Around half of that money will be invested in Germany on projects like the takeover of the Karmann factory announced on Saturday.
VW will begin production of a new vehicle – rumoured to be the Golf Cabriolet – in 2011, creating more than 1000 jobs by 2014 at the old convertible specialist plant that filed for bankruptcy in April.
In total $21.6 billion will be invested in updating and expanding the product range through property, plant and equipment investment, while a further $7.2 billion will be invested in China.
VW said it expects an average expenditure-to-sales ratio of 6 per cent from 2010 to 2012.
“In the area of powertrains, new engine generations will be introduced that offer additional improvements in performance, consumption and emissions. Automatic gearbox capacity will be aligned with growing demand.”
The remaining $20.3 billion will be spent on research and development and cross-product technology.
“Because of the high quality and cost targets, the new products require modifications to press and paint shops as well as assembly facilities.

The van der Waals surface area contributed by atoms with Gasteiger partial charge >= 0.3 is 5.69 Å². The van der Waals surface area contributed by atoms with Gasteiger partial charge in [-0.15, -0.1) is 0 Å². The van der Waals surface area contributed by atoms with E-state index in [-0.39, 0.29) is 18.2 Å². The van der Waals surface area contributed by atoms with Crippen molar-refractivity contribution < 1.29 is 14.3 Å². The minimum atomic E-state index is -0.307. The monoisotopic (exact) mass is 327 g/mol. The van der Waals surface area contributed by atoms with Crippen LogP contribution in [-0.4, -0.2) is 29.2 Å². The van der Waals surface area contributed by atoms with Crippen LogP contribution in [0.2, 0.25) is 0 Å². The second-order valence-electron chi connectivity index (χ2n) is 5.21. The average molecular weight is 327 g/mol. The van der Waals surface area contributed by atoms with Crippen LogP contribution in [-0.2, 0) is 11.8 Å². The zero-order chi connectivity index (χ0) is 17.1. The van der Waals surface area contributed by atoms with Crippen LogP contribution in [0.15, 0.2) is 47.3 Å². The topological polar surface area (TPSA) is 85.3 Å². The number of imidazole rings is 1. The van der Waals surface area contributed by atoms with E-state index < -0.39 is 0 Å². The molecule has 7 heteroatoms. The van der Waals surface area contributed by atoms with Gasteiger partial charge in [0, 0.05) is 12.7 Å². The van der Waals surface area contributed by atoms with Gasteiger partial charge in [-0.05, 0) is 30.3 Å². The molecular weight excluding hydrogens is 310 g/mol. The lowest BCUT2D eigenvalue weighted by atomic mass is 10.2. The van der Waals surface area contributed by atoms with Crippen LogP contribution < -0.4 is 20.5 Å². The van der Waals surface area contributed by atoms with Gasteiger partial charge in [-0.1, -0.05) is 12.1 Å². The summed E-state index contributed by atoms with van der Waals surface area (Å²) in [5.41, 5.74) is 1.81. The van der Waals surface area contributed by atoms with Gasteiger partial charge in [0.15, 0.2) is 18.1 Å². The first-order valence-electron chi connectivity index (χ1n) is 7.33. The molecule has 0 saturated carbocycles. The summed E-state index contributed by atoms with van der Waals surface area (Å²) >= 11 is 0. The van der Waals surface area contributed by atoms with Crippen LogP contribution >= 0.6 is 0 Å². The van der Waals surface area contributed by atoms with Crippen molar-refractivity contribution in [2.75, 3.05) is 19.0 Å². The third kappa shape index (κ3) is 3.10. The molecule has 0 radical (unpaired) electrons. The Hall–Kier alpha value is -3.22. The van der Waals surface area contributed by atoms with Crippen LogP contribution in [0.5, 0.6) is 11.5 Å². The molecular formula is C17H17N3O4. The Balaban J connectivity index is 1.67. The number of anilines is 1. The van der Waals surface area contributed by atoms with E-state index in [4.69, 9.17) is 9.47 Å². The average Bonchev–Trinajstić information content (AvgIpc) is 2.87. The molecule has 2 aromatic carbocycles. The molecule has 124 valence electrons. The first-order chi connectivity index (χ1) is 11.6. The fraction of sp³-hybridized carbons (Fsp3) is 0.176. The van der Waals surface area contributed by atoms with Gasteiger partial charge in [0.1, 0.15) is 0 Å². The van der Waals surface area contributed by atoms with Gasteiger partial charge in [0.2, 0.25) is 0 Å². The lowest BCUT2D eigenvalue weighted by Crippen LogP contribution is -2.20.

“Outside manufacturing, investments are planned mainly in the areas of development, quality assurance, genuine parts supply and IT,” VW said.
The purchase of the Karmann plant is a historical one for VW.
Lying within Lower Saxony – VW’s home state – Karmann was responsible for producing the Karmann Ghia, a Beetle-based coupe-cabriolet.
From 1955 to 1974, Karmann made 445,238 Ghias in the Osnabrueck plant.
Until recently the Karmann factory was responsible for the production of outsourced convertibles like the Audi A4/S4 Cabriolets, Renault Megane CC and Mercedes CLK Convetible, but since the last CLK rolled off the line in June it has been without work.
But VW is hopeful that some of the old Karmann employees will back in business when production of the new model commences in less than two years time.
“Employees and former employees of Karmann have extensive experience in the production of small series models, and this experience will be accessed in line with requirements.”